Above is my belated submission for Stitching Lotus’s 2014 Smalls Challenge (see the icon on the right), the Christmas Treat Bag Kit by Shepherd’s Bush. I think I’ve been late for about 80% of these monthly challenges, and I have yet to finish the July Challenge, Eileen Bennet’s “Very Victorian… Acorns” Sampler (last heard of here). On the plus side, focusing on results instead of failures, I have completed many of the month’s challenges, and I have done more cross stitching in this past year than I have in quite awhile. There’s nothing like a little external motivation, even if it is voluntary.
I grabbed this kit on my way out of town to go spend Thanksgiving with my family in northern California (due to my teaching schedule, I had to leave at the crack of dawn on Thanksgiving day). I bought this kit over a decade ago and it was stored in a plastic bin with all kinds of other kits I bought years ago. When I was looking for a quick kit at the last minute, I couldn’t believe how many old kits full of unrealized potential were in this box. I have, literally (and I don’t use that word lightly) dozens of old cross stitch and needlepoint kits–many I had forgotten about completely.
The whole process was like an archeological dig as I painstakingly worked my way through layer upon sedimentary layer of ancient fabric and floss artifacts. Each kit seemed to inspire one of two polar opposite reactions: “Wow! I had forgotten how pretty this pattern was! Why aren’t I stitching this right now?” and “What was I thinking when I bought this?” It’s funny how our tastes evolve over time — I remember being head over heels with some patterns that I can barely stand to look at now. It’s a good time for destashing.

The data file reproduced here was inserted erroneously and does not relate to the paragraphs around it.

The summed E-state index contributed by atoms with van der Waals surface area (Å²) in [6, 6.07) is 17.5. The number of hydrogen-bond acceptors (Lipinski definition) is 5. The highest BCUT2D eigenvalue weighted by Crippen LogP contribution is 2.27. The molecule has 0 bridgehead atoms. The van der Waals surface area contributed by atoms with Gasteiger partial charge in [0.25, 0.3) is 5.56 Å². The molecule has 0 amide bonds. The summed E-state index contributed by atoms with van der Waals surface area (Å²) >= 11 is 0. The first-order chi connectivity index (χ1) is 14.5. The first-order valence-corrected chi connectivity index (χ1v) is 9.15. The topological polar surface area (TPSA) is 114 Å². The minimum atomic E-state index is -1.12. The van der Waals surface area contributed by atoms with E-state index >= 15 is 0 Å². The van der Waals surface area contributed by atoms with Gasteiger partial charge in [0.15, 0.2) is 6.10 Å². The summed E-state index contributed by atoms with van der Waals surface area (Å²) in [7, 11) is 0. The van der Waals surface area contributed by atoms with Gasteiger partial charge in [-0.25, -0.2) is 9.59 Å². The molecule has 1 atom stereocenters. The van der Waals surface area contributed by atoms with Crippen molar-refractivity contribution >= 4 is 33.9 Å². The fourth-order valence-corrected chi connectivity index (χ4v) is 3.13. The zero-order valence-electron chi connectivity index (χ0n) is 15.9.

Overall, this little Shepherd’s Bush kit was a quick stitch except for the beading (again, I had forgotten how long that takes), and the results are quite nice. The kit calls for the design to be made into a little treat bag (see below), but, honestly, I can’t imagine using it as a bag so I’ve decided to make it into an ornament instead.
As you can see, the kit comes with a star and moon charm too, so that should make a nice addition to the ornament’s decor. It also comes with two satin ribbons, but within twenty minutes of being open in a house filled with five kids under eight years of age, the ribbons mysteriously disappeared. You don’t exactly have to be Sherlock Holmes to solve that “crime.”
Giveaway: if you would like my used “Christmas Treat Bag” pattern and instructions, leave me a message below letting me know, and I’ll send it along. I will also include the leftover floss and beads (the floss is just DMC, so it’s easily supplemented, and there are plenty of beads left to do the entire design again). This is a cute and easy pattern and there’s still time to finish it before Christmas this year, or the next, or the next…